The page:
(ISW) The nice people at the Institute for the Study of War have brought out a map which shows the current situation inside Iraq as of this Tuesday.
Thursday, October 13, 2016
Former Prime Minister Nouri al-Maliki continues to shape the political landscape in Iraq. Maliki’s shadow party, the Reform Front, led an interrogation of Minister of Foreign Affairs Ibrahim al-Jaafari on October 6. The effort to remove Jaafari from his post follows an ongoing process steered by Maliki to eliminate his key rivals and undermine Prime Minister Haidar al-Abadi’s administration. The successful removal of Jaafari, a competitor to Maliki’s premiership, would indicate that the Shi’a National Alliance is too fractured to support Jaafari, a pro-Iranian and consensus figure, and to foil Maliki’s targeting of ministers, which the National Alliance has stated it opposes. Jaafari’s removal would also indicate to Maliki that he has the numbers to drive a vote of no confidence in the prime minister, a position he ultimately aims to retake.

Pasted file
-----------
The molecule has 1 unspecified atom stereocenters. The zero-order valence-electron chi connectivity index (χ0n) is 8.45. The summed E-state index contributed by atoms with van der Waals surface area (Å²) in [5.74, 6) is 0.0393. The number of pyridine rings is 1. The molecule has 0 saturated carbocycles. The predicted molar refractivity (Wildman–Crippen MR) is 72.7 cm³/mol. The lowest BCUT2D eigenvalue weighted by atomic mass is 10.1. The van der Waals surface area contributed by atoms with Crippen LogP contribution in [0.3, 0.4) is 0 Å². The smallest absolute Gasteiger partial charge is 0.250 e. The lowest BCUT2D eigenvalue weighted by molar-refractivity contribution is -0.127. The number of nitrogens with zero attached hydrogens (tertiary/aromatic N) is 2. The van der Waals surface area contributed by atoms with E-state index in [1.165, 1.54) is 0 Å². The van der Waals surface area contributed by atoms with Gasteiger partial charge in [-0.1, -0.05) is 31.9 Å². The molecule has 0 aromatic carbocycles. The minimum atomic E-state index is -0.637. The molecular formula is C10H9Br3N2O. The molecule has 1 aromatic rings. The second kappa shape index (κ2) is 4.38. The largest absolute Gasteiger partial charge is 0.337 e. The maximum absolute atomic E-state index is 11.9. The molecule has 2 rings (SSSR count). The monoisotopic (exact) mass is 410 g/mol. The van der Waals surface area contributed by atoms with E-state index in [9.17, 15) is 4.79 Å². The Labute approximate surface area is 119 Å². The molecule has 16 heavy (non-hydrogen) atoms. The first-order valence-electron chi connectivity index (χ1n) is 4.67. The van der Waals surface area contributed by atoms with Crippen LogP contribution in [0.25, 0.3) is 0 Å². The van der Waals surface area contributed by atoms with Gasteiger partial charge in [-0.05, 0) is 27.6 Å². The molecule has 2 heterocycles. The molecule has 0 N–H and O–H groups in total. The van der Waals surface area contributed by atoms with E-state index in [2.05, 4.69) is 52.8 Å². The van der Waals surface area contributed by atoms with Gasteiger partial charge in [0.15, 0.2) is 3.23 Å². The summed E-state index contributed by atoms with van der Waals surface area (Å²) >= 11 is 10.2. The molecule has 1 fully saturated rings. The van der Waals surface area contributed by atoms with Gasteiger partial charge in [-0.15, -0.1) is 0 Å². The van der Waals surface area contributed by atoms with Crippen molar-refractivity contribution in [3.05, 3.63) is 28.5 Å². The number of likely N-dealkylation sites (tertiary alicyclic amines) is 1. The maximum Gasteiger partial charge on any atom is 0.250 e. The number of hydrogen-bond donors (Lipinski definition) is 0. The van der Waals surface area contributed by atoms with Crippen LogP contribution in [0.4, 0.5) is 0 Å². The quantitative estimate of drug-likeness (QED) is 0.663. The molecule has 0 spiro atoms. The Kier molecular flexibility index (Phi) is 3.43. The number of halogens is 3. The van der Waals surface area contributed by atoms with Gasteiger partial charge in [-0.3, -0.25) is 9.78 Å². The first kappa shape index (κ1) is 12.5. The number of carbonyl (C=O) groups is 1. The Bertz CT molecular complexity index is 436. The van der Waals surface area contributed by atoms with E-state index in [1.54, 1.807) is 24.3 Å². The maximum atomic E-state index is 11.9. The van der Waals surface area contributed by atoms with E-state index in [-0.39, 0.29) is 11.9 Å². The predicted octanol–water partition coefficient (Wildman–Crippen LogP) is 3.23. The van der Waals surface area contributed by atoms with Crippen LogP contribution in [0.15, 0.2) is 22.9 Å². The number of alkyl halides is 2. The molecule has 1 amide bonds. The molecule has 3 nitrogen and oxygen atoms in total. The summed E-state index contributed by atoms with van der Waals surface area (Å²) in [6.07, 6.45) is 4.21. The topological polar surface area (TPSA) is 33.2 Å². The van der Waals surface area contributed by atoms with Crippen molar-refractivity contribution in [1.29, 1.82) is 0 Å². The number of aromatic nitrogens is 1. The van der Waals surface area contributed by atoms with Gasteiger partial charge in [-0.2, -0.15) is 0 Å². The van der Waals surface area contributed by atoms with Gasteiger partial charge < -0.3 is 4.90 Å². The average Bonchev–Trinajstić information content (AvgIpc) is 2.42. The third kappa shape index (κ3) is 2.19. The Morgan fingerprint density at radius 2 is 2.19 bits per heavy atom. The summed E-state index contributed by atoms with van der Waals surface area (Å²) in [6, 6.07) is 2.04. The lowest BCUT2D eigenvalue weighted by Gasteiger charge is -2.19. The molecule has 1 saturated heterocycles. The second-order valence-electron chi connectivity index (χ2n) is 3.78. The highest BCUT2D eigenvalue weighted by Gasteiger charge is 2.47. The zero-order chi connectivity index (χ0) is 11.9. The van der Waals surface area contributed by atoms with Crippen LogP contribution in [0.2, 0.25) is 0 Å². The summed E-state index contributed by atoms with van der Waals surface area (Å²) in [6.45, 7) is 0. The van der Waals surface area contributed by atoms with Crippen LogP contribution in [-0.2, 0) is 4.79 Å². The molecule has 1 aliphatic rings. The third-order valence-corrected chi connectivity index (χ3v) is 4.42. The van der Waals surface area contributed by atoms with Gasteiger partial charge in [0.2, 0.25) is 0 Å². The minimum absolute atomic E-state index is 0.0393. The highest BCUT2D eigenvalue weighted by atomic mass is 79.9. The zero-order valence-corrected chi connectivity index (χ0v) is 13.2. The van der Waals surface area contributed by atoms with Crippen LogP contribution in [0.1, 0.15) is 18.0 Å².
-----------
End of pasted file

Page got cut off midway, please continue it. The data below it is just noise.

Turkish President Recep Erdogan and PM Abadi traded bombastic rhetoric over Turkish force presence northeast of Mosul. Turkey renewed its one-year force mandate on October 1, reviving ongoing complaints by Iraqi officials against Turkey’s violation of Iraqi sovereignty. Erdogan’s hostile comments against Iraq and PM Abadi on October 11, however, are part of a greater trend by Erdogan to posture Turkey as having a right to influence any decision made about northern Iraq. His firm rhetoric does, however, suggest that he is reserving Turkey’s right to operate in northern Iraq, primarily to counter the expansion of Kurdistan Workers’ Party (PKK) on the Turkish-Iraqi border and prevent them from participating in Mosul operations.
Iraq Situation Report: October 4-11 2016